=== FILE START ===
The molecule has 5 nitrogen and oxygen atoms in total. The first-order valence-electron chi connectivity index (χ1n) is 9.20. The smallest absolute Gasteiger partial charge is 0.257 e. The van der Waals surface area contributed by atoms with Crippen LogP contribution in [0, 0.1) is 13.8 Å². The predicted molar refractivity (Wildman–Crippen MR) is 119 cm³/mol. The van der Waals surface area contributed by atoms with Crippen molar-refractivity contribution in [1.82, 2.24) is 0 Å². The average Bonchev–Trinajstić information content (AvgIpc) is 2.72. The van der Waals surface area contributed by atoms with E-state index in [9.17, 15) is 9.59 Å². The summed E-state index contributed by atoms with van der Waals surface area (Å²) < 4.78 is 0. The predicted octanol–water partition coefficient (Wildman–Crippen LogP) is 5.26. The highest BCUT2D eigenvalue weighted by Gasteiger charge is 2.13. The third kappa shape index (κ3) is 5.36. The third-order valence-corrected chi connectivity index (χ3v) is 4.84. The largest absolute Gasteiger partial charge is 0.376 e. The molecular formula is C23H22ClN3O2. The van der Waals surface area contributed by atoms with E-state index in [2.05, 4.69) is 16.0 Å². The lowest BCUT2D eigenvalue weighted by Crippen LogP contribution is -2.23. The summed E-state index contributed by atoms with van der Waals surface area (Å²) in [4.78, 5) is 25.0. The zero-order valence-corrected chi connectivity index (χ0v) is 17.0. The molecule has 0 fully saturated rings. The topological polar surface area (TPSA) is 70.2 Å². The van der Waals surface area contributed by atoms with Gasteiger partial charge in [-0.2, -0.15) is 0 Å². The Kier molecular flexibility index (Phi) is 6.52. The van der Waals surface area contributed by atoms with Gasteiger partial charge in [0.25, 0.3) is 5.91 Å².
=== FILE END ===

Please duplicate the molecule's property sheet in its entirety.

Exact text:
The molecule has 5 nitrogen and oxygen atoms in total. The first-order valence-electron chi connectivity index (χ1n) is 9.20. The smallest absolute Gasteiger partial charge is 0.257 e. The van der Waals surface area contributed by atoms with Crippen LogP contribution in [0, 0.1) is 13.8 Å². The predicted molar refractivity (Wildman–Crippen MR) is 119 cm³/mol. The van der Waals surface area contributed by atoms with Crippen molar-refractivity contribution in [1.82, 2.24) is 0 Å². The average Bonchev–Trinajstić information content (AvgIpc) is 2.72. The van der Waals surface area contributed by atoms with E-state index in [9.17, 15) is 9.59 Å². The summed E-state index contributed by atoms with van der Waals surface area (Å²) < 4.78 is 0. The predicted octanol–water partition coefficient (Wildman–Crippen LogP) is 5.26. The highest BCUT2D eigenvalue weighted by Gasteiger charge is 2.13. The third kappa shape index (κ3) is 5.36. The third-order valence-corrected chi connectivity index (χ3v) is 4.84. The largest absolute Gasteiger partial charge is 0.376 e. The molecular formula is C23H22ClN3O2. The van der Waals surface area contributed by atoms with E-state index in [2.05, 4.69) is 16.0 Å². The lowest BCUT2D eigenvalue weighted by Crippen LogP contribution is -2.23. The summed E-state index contributed by atoms with van der Waals surface area (Å²) in [4.78, 5) is 25.0. The zero-order valence-corrected chi connectivity index (χ0v) is 17.0. The molecule has 0 fully saturated rings. The topological polar surface area (TPSA) is 70.2 Å². The van der Waals surface area contributed by atoms with Gasteiger partial charge in [-0.2, -0.15) is 0 Å². The Kier molecular flexibility index (Phi) is 6.52. The van der Waals surface area contributed by atoms with Gasteiger partial charge in [0.25, 0.3) is 5.91 Å².